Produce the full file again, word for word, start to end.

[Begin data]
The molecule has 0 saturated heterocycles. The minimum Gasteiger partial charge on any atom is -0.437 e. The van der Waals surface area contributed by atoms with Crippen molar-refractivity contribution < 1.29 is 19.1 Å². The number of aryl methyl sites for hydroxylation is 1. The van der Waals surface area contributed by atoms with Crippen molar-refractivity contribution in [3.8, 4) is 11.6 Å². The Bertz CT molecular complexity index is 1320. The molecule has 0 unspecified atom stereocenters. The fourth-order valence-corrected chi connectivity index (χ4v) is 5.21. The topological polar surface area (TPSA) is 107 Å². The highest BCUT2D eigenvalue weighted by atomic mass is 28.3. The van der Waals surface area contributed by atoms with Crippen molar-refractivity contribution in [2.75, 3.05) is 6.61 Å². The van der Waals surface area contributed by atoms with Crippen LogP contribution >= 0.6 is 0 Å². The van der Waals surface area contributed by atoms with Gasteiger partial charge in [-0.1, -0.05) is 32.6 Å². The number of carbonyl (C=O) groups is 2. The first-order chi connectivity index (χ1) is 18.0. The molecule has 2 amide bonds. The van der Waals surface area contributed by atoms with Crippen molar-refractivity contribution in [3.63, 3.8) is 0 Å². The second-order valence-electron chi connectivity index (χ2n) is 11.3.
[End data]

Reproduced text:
The molecule has 0 saturated heterocycles. The minimum Gasteiger partial charge on any atom is -0.437 e. The van der Waals surface area contributed by atoms with Crippen molar-refractivity contribution < 1.29 is 19.1 Å². The number of aryl methyl sites for hydroxylation is 1. The van der Waals surface area contributed by atoms with Crippen molar-refractivity contribution in [3.8, 4) is 11.6 Å². The Bertz CT molecular complexity index is 1320. The molecule has 0 unspecified atom stereocenters. The fourth-order valence-corrected chi connectivity index (χ4v) is 5.21. The topological polar surface area (TPSA) is 107 Å². The highest BCUT2D eigenvalue weighted by atomic mass is 28.3. The van der Waals surface area contributed by atoms with Crippen molar-refractivity contribution in [2.75, 3.05) is 6.61 Å². The van der Waals surface area contributed by atoms with Crippen LogP contribution >= 0.6 is 0 Å². The van der Waals surface area contributed by atoms with Gasteiger partial charge in [-0.1, -0.05) is 32.6 Å². The number of carbonyl (C=O) groups is 2. The first-order chi connectivity index (χ1) is 18.0. The molecule has 2 amide bonds. The van der Waals surface area contributed by atoms with Crippen molar-refractivity contribution in [3.63, 3.8) is 0 Å². The second-order valence-electron chi connectivity index (χ2n) is 11.3.